Each day, I receive news updates on issues relating to communication. Without fail there is at least one article that refers to the differences between females and males. The articles and blogs are written by people from all walks of life, lay people and professionals of many disciplines. Although I’ve found value in what has become common, accepted knowledge about how men and women operate, I’m also getting increasingly irritated.
Like many I’ve tended to accept the stereotypes. Yes, men seem to go into problem solving mode immediately and women seem to first listen and connect to the emotional content of the communication. Those who experience these patterns consistently in their lives end up being the enthusiastic spokespersons. The others remain uncertain and quiet. But how true is all this?
Recently, I gave a talk on communication to a local college class of sixteen students: ten females, six males. Halfway through the talk I passed out my Communication Component Inventory, which they filled out. I asked how many identified more with the interpersonal or intrapersonal component—the interpersonal being more allied with the “female” style, and the intrapersonal with the “male.” Oops, there I go stereotyping.
Of the ten women, six identified with the interpersonal, four with the intrapersonal. Of the six men, four identified with the intrapersonal and two with the interpersonal. This is hardly science but it is typical of the breakdown when I take this survey in workshops and training sessions. Enough men and women fit in each category that it behooves us not to generalize.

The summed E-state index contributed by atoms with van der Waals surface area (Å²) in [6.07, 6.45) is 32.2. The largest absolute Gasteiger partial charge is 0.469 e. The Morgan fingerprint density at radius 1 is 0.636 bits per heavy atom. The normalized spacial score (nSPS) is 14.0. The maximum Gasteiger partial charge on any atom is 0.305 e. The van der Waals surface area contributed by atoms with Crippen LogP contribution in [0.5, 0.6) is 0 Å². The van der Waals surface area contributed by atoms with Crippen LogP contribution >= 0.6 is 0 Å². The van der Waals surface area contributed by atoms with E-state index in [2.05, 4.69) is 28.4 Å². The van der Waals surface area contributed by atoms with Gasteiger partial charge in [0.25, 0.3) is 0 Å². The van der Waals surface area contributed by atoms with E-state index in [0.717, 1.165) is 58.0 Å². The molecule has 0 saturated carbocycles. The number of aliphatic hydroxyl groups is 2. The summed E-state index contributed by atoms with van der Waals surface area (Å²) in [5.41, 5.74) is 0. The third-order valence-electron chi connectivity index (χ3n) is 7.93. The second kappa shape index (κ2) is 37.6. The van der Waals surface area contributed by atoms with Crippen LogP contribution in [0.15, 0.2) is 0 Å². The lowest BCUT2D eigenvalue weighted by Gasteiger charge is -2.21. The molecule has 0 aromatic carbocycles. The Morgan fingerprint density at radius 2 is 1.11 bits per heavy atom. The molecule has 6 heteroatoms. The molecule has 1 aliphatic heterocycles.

Back to my irritability . . . I’m troubled by the stereotypes promoted by the men-are-like-this and women-are-like-that movement. There is some comfort in it but it leaves no room for individual differences. Remember, we are more alike as human beings than we are different. Recognizing the ways in which men and women are different is important but pigeonholing is dangerous.
My wife and I are different from the stereotypes—perhaps another reason for my irritability—and there are a lot of people who just don’t fit the way men and women are supposed to be. From the communication styles perspective we all have a mixture of the interpersonal and intrapersonal elements. We all think out loud and think on the inside; the proportion of each is dictated less by gender and more by other constitutional and cultural factors.
The range of human communication behavior extends beyond gender differences and includes the same elements for both women and men. How those elements arrange depends on so many factors it is impossible to account for them all. What is important, though, is that we develop communication skills that allow us to be effective with one another in listening and understanding.
When we take care not to stereotype male and female communication, it automatically puts more responsibility on us as individuals. In our human relationships we must be accountable to ourselves and each other and recognize what we can do to foster better communication. It is the path forward to changing the world one conversation at a time.